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3 Answers

We expect queries to be mostly on aggregates of the single measurements Well, take advantage of that. Don't store the raw data, only store aggregates. Seriously.

OK, you will need to debug your aggregation code. So, save the raw data in some trivial formant (csv?) in disk files. Plan on tossing them after a few days.

This will eliminate your 75GB/yr requirement, your 20 INSERTs/sec requirement, etc.

100,000 tables per year Bad idea. The OS will groan whenever you open a table. I have seen it done, but it takes seconds to minutes just to open a table.

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Rick, thanks for this input. I have edited the Q wrt. your comment on the aggregates. (Also note that there is no INSERT/Sec requirement as such, as the raw data will be imported into the DB asynchronously.) –  Martin May 18 '12 at 17:23
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Are your queries supposed to collect data for each month/year?

You can use partitions to store your information in different physical files. Partitions can increase the speed of SELECT statements when you only need information about a specific period. http://msdn.microsoft.com/en-us/library/ms345146%28v=sql.90%29.aspx

When creating a partitioned table in Microsoft SQL Server you can also create different file groups on different physical locations and back those up separately.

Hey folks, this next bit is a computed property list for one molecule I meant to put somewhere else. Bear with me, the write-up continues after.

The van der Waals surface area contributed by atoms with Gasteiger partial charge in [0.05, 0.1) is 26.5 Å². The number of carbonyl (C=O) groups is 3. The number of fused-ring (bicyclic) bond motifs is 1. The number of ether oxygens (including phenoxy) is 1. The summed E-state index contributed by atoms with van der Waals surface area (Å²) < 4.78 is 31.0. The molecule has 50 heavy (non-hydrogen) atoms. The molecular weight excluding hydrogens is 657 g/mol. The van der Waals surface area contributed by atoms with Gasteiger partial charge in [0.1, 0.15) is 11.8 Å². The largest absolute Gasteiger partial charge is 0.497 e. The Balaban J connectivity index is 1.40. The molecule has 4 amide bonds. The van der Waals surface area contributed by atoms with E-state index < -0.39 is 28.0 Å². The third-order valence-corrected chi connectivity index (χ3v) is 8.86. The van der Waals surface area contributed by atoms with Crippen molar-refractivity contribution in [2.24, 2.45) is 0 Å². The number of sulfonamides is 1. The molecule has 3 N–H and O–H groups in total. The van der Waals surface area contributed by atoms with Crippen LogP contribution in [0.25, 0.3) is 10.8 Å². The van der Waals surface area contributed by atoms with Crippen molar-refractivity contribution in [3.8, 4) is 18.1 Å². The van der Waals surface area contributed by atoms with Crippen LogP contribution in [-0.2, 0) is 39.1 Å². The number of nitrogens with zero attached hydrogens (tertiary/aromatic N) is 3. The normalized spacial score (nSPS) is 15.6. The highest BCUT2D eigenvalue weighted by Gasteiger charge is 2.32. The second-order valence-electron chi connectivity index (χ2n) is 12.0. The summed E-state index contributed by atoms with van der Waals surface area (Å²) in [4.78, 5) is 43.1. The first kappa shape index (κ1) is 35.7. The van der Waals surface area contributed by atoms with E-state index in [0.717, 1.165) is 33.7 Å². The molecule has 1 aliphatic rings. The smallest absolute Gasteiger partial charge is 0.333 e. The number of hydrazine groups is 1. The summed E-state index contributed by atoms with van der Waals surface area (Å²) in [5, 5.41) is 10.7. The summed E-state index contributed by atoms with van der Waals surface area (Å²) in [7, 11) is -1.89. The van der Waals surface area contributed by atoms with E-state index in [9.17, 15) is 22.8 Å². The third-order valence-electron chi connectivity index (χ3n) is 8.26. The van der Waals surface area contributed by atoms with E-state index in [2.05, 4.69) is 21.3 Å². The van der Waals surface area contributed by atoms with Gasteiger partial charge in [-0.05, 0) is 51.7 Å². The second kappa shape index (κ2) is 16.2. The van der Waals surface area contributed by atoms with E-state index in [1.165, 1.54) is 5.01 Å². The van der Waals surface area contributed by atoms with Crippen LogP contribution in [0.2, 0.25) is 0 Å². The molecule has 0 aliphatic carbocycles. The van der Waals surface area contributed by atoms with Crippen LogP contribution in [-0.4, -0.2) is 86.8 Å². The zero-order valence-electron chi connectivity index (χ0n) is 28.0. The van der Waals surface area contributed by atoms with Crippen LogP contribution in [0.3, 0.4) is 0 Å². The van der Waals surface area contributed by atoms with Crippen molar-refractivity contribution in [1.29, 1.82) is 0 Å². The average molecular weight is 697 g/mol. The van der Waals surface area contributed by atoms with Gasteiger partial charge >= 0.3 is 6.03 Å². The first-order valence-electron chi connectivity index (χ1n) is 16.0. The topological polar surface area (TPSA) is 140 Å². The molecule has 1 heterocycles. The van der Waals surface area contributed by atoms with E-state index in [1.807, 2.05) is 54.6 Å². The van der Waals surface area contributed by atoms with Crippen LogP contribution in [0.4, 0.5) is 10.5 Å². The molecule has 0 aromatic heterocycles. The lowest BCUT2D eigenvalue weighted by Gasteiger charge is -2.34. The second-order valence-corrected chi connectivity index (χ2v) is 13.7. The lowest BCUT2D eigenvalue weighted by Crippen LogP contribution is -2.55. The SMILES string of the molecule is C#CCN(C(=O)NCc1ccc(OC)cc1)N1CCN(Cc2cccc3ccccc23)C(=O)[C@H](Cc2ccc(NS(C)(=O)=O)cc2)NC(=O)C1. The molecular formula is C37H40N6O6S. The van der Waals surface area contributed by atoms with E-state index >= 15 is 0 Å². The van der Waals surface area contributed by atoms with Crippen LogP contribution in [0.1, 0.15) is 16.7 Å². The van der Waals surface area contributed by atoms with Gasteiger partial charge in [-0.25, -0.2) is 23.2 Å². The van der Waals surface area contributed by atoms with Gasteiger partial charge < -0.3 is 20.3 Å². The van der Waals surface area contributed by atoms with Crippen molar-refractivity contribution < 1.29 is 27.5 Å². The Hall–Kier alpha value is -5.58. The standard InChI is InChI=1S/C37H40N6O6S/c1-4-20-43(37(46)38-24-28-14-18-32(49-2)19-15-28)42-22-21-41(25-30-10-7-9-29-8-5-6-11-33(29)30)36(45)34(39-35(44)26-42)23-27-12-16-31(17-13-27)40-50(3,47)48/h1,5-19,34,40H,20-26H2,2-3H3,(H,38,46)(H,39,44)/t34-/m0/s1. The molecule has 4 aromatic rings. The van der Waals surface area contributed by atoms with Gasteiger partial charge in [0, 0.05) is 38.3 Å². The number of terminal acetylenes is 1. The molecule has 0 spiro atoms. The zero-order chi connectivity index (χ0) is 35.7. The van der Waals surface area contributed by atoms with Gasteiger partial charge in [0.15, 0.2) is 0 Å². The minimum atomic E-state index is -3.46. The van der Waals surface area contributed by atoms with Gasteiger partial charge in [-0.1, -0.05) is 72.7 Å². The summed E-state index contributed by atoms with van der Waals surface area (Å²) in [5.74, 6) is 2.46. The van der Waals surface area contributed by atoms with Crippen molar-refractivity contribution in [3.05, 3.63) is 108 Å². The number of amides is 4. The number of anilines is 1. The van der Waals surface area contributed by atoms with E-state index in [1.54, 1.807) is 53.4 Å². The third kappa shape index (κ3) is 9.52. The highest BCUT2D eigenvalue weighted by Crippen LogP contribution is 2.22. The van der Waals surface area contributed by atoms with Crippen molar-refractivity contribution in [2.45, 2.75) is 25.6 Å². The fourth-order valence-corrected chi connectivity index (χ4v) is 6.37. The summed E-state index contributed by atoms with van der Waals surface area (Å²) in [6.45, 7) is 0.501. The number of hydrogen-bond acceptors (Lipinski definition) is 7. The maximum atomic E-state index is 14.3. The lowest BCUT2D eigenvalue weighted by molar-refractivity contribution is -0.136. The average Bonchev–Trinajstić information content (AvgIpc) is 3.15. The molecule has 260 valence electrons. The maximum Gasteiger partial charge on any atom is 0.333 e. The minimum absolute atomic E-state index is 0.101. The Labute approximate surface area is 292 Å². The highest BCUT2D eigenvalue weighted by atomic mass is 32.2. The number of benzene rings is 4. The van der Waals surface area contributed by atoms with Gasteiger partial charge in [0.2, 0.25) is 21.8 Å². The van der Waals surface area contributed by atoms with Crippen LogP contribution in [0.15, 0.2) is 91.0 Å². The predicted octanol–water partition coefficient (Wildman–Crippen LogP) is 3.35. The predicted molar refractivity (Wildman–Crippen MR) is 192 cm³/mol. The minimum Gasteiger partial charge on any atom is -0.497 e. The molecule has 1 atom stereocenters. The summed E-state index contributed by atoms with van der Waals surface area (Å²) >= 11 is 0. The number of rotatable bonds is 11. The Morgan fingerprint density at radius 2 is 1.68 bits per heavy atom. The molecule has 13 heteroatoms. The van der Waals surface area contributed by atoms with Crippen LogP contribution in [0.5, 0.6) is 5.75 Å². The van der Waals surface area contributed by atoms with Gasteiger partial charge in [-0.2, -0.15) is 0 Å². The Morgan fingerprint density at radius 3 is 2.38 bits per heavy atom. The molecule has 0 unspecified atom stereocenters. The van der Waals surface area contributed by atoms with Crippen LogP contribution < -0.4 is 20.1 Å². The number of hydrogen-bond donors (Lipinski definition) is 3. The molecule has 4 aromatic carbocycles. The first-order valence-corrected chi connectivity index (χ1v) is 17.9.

With regards to your question about the database design, you may want to read about normalization here: http://en.wikipedia.org/wiki/Database_normalization

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While the queries will probably be implicitly across date/time ranges, the explicit aggregation will be via measurement_id and some - changing - customer specific metadata attached to the measurement_id so we really didn't see any obvious way to partition the tables along some in-database parameters. –  Martin Sep 10 '12 at 6:11
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Re: the big table approach

Or I could stick everything (all samples) into one big table (with hundreds of columns) that has room for all channels and channels get added as needed: One row per sample. Unused channels remain NULL.

I found this in the Oracle documentation:

Storage of Null Values

A null is the absence of a value in a column. Nulls indicate missing, unknown, or inapplicable data.

Nulls are stored in the database if they fall between columns with data values. In these cases, they require 1 byte to store the length of the column (zero). Trailing nulls in a row require no storage[emph. added] because a new row header signals that the remaining columns in the previous row are null. For example, if the last three columns of a table are null, then no data is stored for these columns.

So this would appear to make the one-table-for-sample-data approach pretty attractive, as space wise a lot of overhead of the SAMPLE_VALUES table could be saved.

It'd get more complicated, as there is a maximum of 1000 columns per table and we do have data sets with 2000-3000 channels, but I guess one could just add more 1000 column tables. (Realistically I'd say 3 or 4 would be enough for quite some time).